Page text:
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LTE Group CEO John Thornhill is leaning against a glass door with his arms folded and smiling into the camera.

Time to align education to deliver on maths ambition

As the UK continues to grapple with weak economic growth, skills, training and education have risen up the agenda government’s agenda as being key to developing the high-skilled workforce needed to boost productivity.

This has led to, for the second time this year, the nation’s arithmetic – or, to be more precise, its perceived ‘anti-maths mindset’ - hitting the headlines as the Prime Minister restated his commitment to make maths a compulsory part of the curriculum until the age of 18.

This week the Prime Minister rightly observed that the country can’t afford for “poor numeracy to cost our economy tens of billions a year” or to leave people “twice as likely to be unemployed as those with competent numeracy”. To start the process of addressing this, the Prime Minister announced he would create a new advisory group to take evidence from nations with high rates of post-16 numeracy in order to create a strategy for how this can be done most effectively.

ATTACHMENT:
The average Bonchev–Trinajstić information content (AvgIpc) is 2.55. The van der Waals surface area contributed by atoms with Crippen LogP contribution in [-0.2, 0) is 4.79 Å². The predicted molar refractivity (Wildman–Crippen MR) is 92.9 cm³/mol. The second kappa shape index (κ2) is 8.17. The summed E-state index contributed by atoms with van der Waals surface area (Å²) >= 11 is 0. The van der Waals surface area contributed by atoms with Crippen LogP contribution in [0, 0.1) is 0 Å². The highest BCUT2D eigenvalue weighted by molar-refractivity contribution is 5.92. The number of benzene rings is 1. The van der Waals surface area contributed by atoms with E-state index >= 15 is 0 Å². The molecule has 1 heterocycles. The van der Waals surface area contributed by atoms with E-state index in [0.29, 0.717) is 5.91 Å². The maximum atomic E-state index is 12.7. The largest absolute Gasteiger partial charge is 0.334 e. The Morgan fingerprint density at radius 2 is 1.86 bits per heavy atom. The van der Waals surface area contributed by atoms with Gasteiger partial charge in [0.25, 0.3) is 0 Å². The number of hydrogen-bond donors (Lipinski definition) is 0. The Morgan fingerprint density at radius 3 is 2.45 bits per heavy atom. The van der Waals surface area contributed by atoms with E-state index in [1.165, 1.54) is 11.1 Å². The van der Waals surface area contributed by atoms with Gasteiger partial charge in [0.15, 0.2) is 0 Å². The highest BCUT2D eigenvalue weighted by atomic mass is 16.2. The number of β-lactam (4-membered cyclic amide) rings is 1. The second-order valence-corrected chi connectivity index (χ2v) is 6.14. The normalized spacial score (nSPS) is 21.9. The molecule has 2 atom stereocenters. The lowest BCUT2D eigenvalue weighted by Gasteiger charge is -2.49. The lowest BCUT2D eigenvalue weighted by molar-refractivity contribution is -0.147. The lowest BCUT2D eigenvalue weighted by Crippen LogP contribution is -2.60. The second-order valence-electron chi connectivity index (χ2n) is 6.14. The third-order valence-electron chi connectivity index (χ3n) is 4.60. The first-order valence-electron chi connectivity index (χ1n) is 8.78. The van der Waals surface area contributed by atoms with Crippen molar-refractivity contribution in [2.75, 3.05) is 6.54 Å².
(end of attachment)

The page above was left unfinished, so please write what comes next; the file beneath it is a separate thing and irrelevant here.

However, with the group’s recommendations expected to be published in July, the tight timescale and narrow focus for the report present the very real risk that it could end up being too shallow in scope to truly assess the challenges and offer the most appropriate solutions. 

For instance, with much of the review group’s focus being on 16-18 it risks overlooking some of the challenges the FE sector already faces in addressing numeracy levels. As an example, at The Manchester College, which is part of our Group, has 60% of students joining who have not reached the Grade 4 GCSE math benchmark following 12 years of formal education. Yet the current expectation appears to be that FE Colleges can fix this in two years.

Changing perceptions: evolution not revolution

This brings into sharp focus that while identifying the numeracy skill gap is relatively simple, addressing it will be far more complex. The scale of the challenge of shifting the perception of maths and awareness of its importance as a skill should not be underestimated.  We know this from experience: LTE Group supports learners distant from the labour market who are from some of the most deprived communities in the country, and work to raise achievement levels and career aspirations through delivering high-quality technical education.  

In relation to maths, where nearly a third of the adult population has low confidence in their numeracy skills, and a similar number believe that maths is not needed for a future career, the challenge of changing perceptions of the subject will be equally – if not more – acute. 

Right across the organisations that make up our Group – from Novus, which delivers prison education, to apprenticeship provider Total People – we have learned that getting people to understand and truly believe that gaining skills can open up economic opportunity and higher earning potential – often going against deeply ingrained perceptions - requires constant investment and high levels of support.  

Investing in support will be key